Fireweed Mountain

September 28, 2018

Thursday 12 July 2018


Around here the locals tell us they use the Fireweed flower as a weather barometer of sorts. The plant pushes up a single flower stalk which is preloaded with hot pink buds. These open from the bottom and over a period of time the initial blooms drop off and are replaced by new blooms opening further up the stem. So on and so on will the buds at the very top finally open. At that point, when the flowers have expired and the last ones transformed into ‘smoke’ filaments the first snow is due to arrive. There is no prospect of snow right now  since these flowers are only blooming halfway up the stem. However there is another metric at play. Fireweed Mountain, which looms high above us to the northwest of our lodgings and which forms the western buttress through which the Kennicott Glacier attempts to squeeze, is also a winter canary. Read more

Three Butterfish

December 24, 2016

The day started around 2 or 3. I usually check the time when I wake but didn’t do so on this occasion. The hut is warm. Too warm and I am lying on my sleeping bag in a sweat. The boys and girls around me are sharing snoring duties. As one stops another starts, the baton handed back and forth as sleepers shift and stir. I am sure I was contributing to the chorus. In my half sleepy state the atmosphere is surreal. The hut is bathed in LED white light, reflected in off the water and beaming from the moon. Read more

Zero Traction

December 16, 2016

This day is a mixed up one indeed. After our struggle through the night our timings are now messed up. The state of the track is so bad we have no confidence in our ability to get over to Masons Bay in the time we have allowed. We have walked in to the hut at Freshwater at the very time I was hoping to head out to Masons Bay. And the rest of the team are only just recovering from their ordeal so, even though I feel pretty fresh by having that midnight kip under the Rimu, I don’t want to push an agenda which no one will enjoy. So its generally decided that we will stay here for the day. Read more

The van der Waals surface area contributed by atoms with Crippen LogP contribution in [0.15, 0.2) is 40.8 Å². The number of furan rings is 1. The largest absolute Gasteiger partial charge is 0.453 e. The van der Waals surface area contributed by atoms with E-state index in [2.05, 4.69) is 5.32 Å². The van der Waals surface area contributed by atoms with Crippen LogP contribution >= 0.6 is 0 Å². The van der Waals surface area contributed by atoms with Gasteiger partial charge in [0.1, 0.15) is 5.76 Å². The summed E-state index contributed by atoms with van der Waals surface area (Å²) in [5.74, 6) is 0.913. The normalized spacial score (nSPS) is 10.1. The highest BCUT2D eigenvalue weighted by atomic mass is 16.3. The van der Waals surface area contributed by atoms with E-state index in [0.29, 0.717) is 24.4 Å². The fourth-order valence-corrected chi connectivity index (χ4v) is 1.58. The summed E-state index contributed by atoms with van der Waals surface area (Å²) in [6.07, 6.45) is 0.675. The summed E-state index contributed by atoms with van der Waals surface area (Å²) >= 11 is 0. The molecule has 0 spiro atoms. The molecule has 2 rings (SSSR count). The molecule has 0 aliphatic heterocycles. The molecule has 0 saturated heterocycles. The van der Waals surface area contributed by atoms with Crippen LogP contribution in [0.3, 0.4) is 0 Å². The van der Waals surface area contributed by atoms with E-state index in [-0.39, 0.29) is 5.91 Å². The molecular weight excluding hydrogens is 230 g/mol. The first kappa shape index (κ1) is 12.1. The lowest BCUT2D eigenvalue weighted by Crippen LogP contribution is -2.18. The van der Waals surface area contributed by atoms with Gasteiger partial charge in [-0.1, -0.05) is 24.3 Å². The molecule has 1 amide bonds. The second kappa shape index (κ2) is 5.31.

One Loud (Female) Kiwi

December 7, 2016

creek (1)There’s so much to this day it’s a bit hard to know where to start. Maybe it best to start at the end. And the end was a damp arrival at Freshwater Hut the day after this section of the track was supposed to be concluded. We had departed North Arm Hut at 0807 in a light rain. It had rained all night and was not too heavy along the coast but as we were about to discover it’s been heavy up in the hills. In the end the rain made for a 22 hour day, far longer than anyone was expecting. Read more

One Robin

November 30, 2016

start-1It’s a tiny black and white bird that drops onto the track and peers up at us in some sort of weird avian challenge to our right to be on the track. He seems not at all perturbed by our size and proximity but soon flits off, joins another of his type and starts a chase through the fern and moss draped branches that close in this part of the track. We stop and watch them for a moment or two and before we know it the group has vanished into the bush. This is thick scrub and its capacity to swallow up fellow walkers and sound is not unlike the tropical forests of Papua New Guinea. We departed Rakiura Retreat at 0834 this morning amid birdsong  – tui’s chatting and chortling like possessed things. We reach the head of the track at 0937 at which point the bird chatter vanished altogether. It’s a strange thing but the bush is dark and silent. But welcoming and embracing as well. I had dropped Kathryn at the head of the track with all our packs at 0815 then returned the car and joined the others to walk back to the head of the track. That means we walk 5km to the start line without our packs. It’s a nice way to start. Read more

Two Kakas

November 29, 2016

arrive-1On last light , which at this latitude is about 9.30pm, two parrots arrive on the roof with a clunk. A few minutes later the older of the two shifts to an outstretched arm of one of our neighbours and chows down on a piece of apple. It’s a silver domed, bright eyed, ruby red bellied Kaka, with a wicked scythe of a beak and a raucous call. Soon one is on our arms eating dates from scones Barry brought along. The second, clearly a fledgling, is not so confident about the interaction with humans and fluffs its feathers, arches its neck and screeches its protest. Its parent, if it is such, pays no attention and gently and calmly works on the fruit it has so delicately taken from our fingers. Read more